Item management is surprisingly easy on a controller. The d-pad gives you instant access to four items, while bumpers let you move between the entire row of items and the right trigger lets you use them. It’s simple and gets the job done even if it isn’t quite as perfect as every item being given its own key on PC. Movement is a breeze using the left stick, but the right stick’s camera movement can be a bit tough. It gets stuck behind things when you’re in tight quarters, and locking the camera beyond you can leave you unable to see enemies clearly and force you to take needless damage. The aiming reticle is also a bit small, and having the camera and aiming tied to the same stick can cause some problems when you’re surrounded by enemies.


Visually, Portal Knights looks good. It has a clean art style that manages to both seem slick while also keeping things in line with what people would expect from a crafting game. Character models are fine, with just enough animation to work — but not so much animation that it can bog things down. The environments are all gorgeous, with a heavy dose of atmosphere thanks to the lighting. Various effects off of fire and especially moonlight give areas a unique feel to them even when the core mechanics from stage to stage aren’t going to change much.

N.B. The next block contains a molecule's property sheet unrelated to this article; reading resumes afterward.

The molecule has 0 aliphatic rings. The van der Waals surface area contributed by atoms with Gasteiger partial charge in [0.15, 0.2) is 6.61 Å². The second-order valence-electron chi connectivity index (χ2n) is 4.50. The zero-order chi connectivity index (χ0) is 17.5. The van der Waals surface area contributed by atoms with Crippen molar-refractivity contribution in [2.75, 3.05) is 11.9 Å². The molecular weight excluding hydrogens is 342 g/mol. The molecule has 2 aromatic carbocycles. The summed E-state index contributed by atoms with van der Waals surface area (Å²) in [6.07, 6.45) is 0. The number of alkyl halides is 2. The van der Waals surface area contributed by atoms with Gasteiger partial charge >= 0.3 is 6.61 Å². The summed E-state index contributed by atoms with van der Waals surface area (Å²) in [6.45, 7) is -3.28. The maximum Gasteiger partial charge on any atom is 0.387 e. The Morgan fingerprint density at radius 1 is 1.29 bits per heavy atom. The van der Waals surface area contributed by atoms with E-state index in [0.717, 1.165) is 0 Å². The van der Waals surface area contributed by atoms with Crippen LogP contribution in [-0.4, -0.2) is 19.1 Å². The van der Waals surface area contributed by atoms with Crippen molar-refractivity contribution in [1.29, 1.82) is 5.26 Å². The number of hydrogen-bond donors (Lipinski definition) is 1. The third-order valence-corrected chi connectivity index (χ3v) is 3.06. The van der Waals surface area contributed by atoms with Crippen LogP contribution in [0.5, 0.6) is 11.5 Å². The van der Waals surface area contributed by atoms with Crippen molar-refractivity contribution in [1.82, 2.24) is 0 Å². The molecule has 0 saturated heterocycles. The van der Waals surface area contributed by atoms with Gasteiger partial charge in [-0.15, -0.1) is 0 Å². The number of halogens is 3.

Musically, Portal Knights is lacking a bit. The soundtrack has a cheery and sometimes epic feel to it, but nothing really sticks with you while you’re playing. It’s perfectly functional music, but isn’t going to be on anyone’s playlist after a long play session. Fortunately, the sound effect work fares better — with flames sounding like they will sear anything they touch, and sword slashes have a reasonable clank to them. Arrow shots also dart through the air with great speed, and sound as they should.


Closing Comments:

Portal Knights has a few shortcomings, but the overall experience is a lot of fun. Its blend of RPG-esque leveling up with crafting and a steady learning curve keep you engaged. Those looking for a solid gateway game into the crafting sub-genre should check it out — especially if they enjoy RPGs. The music does hold things back, but every other major part of Portal Knights works well.

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Portal Knights